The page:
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Cardinal George: A Reluctant Prophet of the Resurrection


Fr Robert McTeigue, SJ - published on 04/21/15

The late Cardinal's famous quote and the "right side of history"

Was the late Cardinal George, who died last week, a prophet? As his death receives prominent attention in both the secular news and among religious sources, there will be an inevitable discussion about his legacy. Shall he be remembered primarily as the first native son of Chicago to serve as its archbishop? Shall he be remembered as “the American Ratzinger”? I think it is likely that as Cardinal George’s legacy is discussed and finally begins to form, many will speak of his oft-quoted (and oft-misquoted) remark about the fates of his possible successors—a remark which he insisted was not a prophecy. 

Cardinal George’s own reflection on his statement can be found in its entirety on his own blog here and is well worth reading. Here let’s just attend to the key quote:

“Speaking a few years ago to a group of priests, entirely outside of the current political debate, I was trying to express in overly dramatic fashion what the complete secularization of our society could bring. I was responding to a question and I never wrote down what I said, but the words were captured on somebody’s smart phone and have now gone viral on Wikipedia and elsewhere in the electronic communications world. I am (correctly) quoted as saying that I expected to die in bed, my successor will die in prison and his successor will die a martyr in the public square. What is omitted from the reports is a final phrase I added about the bishop who follows a possibly martyred bishop: ‘His successor will pick up the shards of a ruined society and slowly help rebuild civilization, as the church has done so often in human history.’”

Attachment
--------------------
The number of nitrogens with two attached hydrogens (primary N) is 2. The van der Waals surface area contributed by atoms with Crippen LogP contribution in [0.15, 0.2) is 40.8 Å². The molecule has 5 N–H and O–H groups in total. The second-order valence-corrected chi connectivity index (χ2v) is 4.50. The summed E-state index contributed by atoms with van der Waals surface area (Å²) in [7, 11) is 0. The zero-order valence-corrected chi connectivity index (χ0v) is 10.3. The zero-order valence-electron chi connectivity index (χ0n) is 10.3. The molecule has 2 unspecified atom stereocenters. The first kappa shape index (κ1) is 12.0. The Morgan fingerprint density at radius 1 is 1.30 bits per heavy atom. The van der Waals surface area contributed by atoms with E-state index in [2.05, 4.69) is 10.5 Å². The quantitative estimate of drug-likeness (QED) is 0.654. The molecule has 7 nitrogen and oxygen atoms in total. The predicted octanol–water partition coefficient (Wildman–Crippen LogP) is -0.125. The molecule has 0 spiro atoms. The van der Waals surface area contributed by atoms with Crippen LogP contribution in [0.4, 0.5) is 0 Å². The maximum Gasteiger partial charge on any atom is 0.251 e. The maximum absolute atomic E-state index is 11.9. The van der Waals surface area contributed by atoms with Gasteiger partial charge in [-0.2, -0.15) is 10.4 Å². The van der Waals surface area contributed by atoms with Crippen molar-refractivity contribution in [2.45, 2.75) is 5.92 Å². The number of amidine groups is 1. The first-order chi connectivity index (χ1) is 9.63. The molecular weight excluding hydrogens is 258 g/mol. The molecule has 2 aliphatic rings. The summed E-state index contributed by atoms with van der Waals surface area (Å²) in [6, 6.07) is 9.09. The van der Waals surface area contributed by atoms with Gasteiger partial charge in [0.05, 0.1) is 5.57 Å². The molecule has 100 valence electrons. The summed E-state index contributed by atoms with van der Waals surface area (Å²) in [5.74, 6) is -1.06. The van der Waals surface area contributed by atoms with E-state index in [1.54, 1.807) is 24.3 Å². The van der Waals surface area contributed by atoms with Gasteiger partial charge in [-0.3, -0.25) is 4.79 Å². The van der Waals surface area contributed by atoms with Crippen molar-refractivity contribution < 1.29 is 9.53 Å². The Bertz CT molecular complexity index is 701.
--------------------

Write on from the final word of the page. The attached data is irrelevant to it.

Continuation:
He insisted that the statement was not “prophetic”, and I agree, insofar as “prophetic” is taken to mean “a sure prediction about the future.” But insofar as “prophetic” is taken to mean, “the message that God wants delivered,” then I think his statement was prophetic. The merits of that claim will become clearer if we link the famous quote to the rest of what Cardinal George wrote in that blog post regarding Easter, and then reflect on all that in light of the prophet Isaiah.

Cardinal George noted in that same blog post that, “…God sustains the world, in good times and in bad. Catholics, along with many others, believe that only one person has overcome and rescued history: Jesus Christ, Son of God and Son of the Virgin Mary, savior of the world and head of his body, the church. Those who gather at his cross and by his empty tomb, no matter their nationality, are on the right side of history. Those who lie about him and persecute or harass his followers in any age might imagine they are bringing something new to history, but they inevitably end up ringing the changes on the old human story of sin and oppression… The world divorced from the God who created and redeemed it inevitably comes to a bad end… It’s on the wrong side of the only history that finally matters… entire societies, especially in the West, have placed themselves on the wrong side of history…”

I say that Cardinal George is standing in a long line that extends at least as far back as the early fifth century, with Saint Augustine writing his famous “City of God” in response to the sack of Rome by the Visigoths. In God’s Providence, the Church will always outlive her would-be pallbearers. Faithful Christians, both Francis George and Saint Augustine would agree, are on the right side of history. History is decisively and irrevocably defined by the triumph over sin and death achieved by the Crucified, Risen and Returning Christ of God. All human events have their measure and meaning in light of Easter. Those on the right side of history, in other words, those who understand the purpose of human life which is to be found in Jesus Christ, will be able to accept His offer to share in His glory, bringing humanity into the life of the Trinity. Those who reject the Christ of God will have their choice accepted by God.(Matthew 25: 31-46)

Meanwhile, from time to time, the Church steps into the wreckage of human history (whether amidst a fallen civilization by the likes of Saint Augustine or Cardinal George’s hypothetical “future successor," or in the life of a fallen sinner ministered to by a priest-confessor) and starts rebuilding. Human history, whether writ large or small, is replete with examples of the Church renewing the work of human living. And this brings us to my earlier point about the prophet Isaiah. I mention Isaiah to show that the work of the Church to restore fallen human life is often a very lonely, if not solitary work.

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